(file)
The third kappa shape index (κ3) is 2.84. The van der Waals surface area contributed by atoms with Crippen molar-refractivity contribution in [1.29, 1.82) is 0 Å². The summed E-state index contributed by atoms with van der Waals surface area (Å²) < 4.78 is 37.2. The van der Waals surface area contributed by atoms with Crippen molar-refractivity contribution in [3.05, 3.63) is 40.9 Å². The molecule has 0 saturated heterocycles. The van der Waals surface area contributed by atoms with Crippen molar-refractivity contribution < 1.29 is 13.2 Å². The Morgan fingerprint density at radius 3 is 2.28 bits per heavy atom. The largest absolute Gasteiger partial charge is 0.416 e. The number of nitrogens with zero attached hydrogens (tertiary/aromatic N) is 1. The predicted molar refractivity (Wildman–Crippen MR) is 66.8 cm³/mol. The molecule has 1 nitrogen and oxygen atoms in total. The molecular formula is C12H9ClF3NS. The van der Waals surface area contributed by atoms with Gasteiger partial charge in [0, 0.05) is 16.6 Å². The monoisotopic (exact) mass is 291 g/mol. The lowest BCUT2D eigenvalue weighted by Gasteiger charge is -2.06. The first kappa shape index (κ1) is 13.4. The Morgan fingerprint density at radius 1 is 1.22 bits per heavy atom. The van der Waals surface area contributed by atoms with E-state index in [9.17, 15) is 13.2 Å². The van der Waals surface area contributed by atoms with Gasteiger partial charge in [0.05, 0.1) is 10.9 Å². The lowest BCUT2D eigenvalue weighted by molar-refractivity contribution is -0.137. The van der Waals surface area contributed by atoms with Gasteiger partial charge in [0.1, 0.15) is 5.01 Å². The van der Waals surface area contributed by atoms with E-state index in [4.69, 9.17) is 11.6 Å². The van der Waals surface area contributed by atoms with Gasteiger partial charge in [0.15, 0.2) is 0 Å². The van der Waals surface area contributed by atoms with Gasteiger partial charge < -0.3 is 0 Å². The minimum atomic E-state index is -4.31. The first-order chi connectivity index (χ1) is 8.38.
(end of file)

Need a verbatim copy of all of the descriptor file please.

The third kappa shape index (κ3) is 2.84. The van der Waals surface area contributed by atoms with Crippen molar-refractivity contribution in [1.29, 1.82) is 0 Å². The summed E-state index contributed by atoms with van der Waals surface area (Å²) < 4.78 is 37.2. The van der Waals surface area contributed by atoms with Crippen molar-refractivity contribution in [3.05, 3.63) is 40.9 Å². The molecule has 0 saturated heterocycles. The van der Waals surface area contributed by atoms with Crippen molar-refractivity contribution < 1.29 is 13.2 Å². The Morgan fingerprint density at radius 3 is 2.28 bits per heavy atom. The largest absolute Gasteiger partial charge is 0.416 e. The number of nitrogens with zero attached hydrogens (tertiary/aromatic N) is 1. The predicted molar refractivity (Wildman–Crippen MR) is 66.8 cm³/mol. The molecule has 1 nitrogen and oxygen atoms in total. The molecular formula is C12H9ClF3NS. The van der Waals surface area contributed by atoms with Gasteiger partial charge in [0, 0.05) is 16.6 Å². The monoisotopic (exact) mass is 291 g/mol. The lowest BCUT2D eigenvalue weighted by Gasteiger charge is -2.06. The first kappa shape index (κ1) is 13.4. The Morgan fingerprint density at radius 1 is 1.22 bits per heavy atom. The van der Waals surface area contributed by atoms with E-state index in [9.17, 15) is 13.2 Å². The van der Waals surface area contributed by atoms with Gasteiger partial charge in [0.05, 0.1) is 10.9 Å². The lowest BCUT2D eigenvalue weighted by molar-refractivity contribution is -0.137. The van der Waals surface area contributed by atoms with Gasteiger partial charge in [0.1, 0.15) is 5.01 Å². The van der Waals surface area contributed by atoms with E-state index in [4.69, 9.17) is 11.6 Å². The van der Waals surface area contributed by atoms with Gasteiger partial charge in [0.15, 0.2) is 0 Å². The van der Waals surface area contributed by atoms with Gasteiger partial charge < -0.3 is 0 Å². The minimum atomic E-state index is -4.31. The first-order chi connectivity index (χ1) is 8.38.